CryoSat-2 replaces the original CryoSat satellite that was lost in 2005 owing to a launch failure. The mission objectives, however, remain the same: to measure changes in the thickness of the vast ice sheets that overlie Antarctica and Greenland, as well as variations in the thickness of the relatively thin ice floating in the polar oceans.
"We know from our radar satellites that sea ice extent is diminishing, but there is still an urgent need to understand how the volume of ice is changing," said Volker Liebig, ESA's Director of Earth Observation Programmes. "To make these calculations, scientists also need information on ice thickness, which is exactly what our new CryoSat satellite will provide. We are now very much looking forward to receiving the first data from the mission."
CryoSat can distinguish between altimetry signals returned from sea ice and open water - the difference between the two is known as the 'freeboard', and can be used to derive ice thickness.
Over topographic surfaces, the first radar echo comes from the nearest point to the satellite. CryoSat can measure the angle from which this echo originates, so that the source point can be located on the ground. This, in turn, allows the height of that point to be determined.
Credits: ESA - AOES Medialab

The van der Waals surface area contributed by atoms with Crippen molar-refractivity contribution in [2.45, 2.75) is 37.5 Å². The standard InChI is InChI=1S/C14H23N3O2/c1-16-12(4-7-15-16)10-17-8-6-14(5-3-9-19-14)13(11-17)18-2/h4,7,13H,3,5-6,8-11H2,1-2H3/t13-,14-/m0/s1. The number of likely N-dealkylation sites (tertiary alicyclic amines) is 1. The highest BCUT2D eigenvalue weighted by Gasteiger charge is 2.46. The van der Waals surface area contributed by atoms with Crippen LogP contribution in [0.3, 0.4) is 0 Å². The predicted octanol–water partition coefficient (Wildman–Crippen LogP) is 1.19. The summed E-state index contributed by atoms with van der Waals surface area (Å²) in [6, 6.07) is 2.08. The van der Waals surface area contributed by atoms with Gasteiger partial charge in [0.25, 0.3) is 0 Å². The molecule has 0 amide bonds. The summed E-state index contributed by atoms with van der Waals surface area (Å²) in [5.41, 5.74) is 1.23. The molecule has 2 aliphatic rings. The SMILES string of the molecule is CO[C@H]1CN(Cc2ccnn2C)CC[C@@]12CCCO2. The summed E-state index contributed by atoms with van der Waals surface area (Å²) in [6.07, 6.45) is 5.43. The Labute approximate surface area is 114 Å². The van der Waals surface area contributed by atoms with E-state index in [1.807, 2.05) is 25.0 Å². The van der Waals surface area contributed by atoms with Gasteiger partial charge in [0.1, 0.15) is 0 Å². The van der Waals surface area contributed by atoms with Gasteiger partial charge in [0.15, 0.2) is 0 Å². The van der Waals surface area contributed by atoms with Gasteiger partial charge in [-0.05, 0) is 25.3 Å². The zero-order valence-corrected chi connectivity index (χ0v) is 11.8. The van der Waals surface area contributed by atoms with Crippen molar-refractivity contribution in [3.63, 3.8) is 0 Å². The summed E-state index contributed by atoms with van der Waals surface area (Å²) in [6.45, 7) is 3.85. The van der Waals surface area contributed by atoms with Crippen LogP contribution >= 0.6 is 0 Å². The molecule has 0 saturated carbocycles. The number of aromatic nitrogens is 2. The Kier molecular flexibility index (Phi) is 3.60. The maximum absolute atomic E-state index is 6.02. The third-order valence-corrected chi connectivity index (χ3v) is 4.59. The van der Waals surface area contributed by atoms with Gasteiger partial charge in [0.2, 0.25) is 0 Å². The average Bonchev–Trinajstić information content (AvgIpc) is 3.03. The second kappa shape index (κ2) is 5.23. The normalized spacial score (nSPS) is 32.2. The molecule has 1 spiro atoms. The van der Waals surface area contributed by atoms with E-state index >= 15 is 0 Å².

The launch of CryoSat-2 marks a significant achievement for ESA's Earth observation programme and brings to three the number of its Earth Explorer satellites placed in orbit, all having been launched within a little over 12 months. CryoSat-2 follows on from the Gravity field and steady-state Ocean Circulation Explorer (GOCE) mission, launched in March 2009, and the Soil Moisture and Ocean Salinity (SMOS) mission, launched last November.
Earth Explorers are launched in direct response to issues identified by the scientific community and aim to improve our understanding of how the Earth system works and the effect that human activity is having on natural processes.
In response to this need, CryoSat-2 is carrying the first radar altimeter of its kind to overcome the difficulties of measuring icy surfaces. Its primary payload, the sophisticated SAR/Interferometric Radar Altimeter (SIRAL), was developed by Thales Alenia Space to measure the thickness of ice floating in the oceans and monitor changes in the ice sheets on land, particularly around the edges where icebergs are calved.
The CryoSat-2 satellite was built by a consortium led by EADS Astrium. The satellite is in a polar orbit, reaching latitudes of 88°. This is closer to the poles than earlier Earth observation satellites, resulting in an additional area of about 4.6 million sq km being covered. This extra coverage amounts to an area larger than all 27 European Union member states put together. The combination of the technology onboard and a polar orbit will provide evidence to further our understanding of the relationship between ice and climate.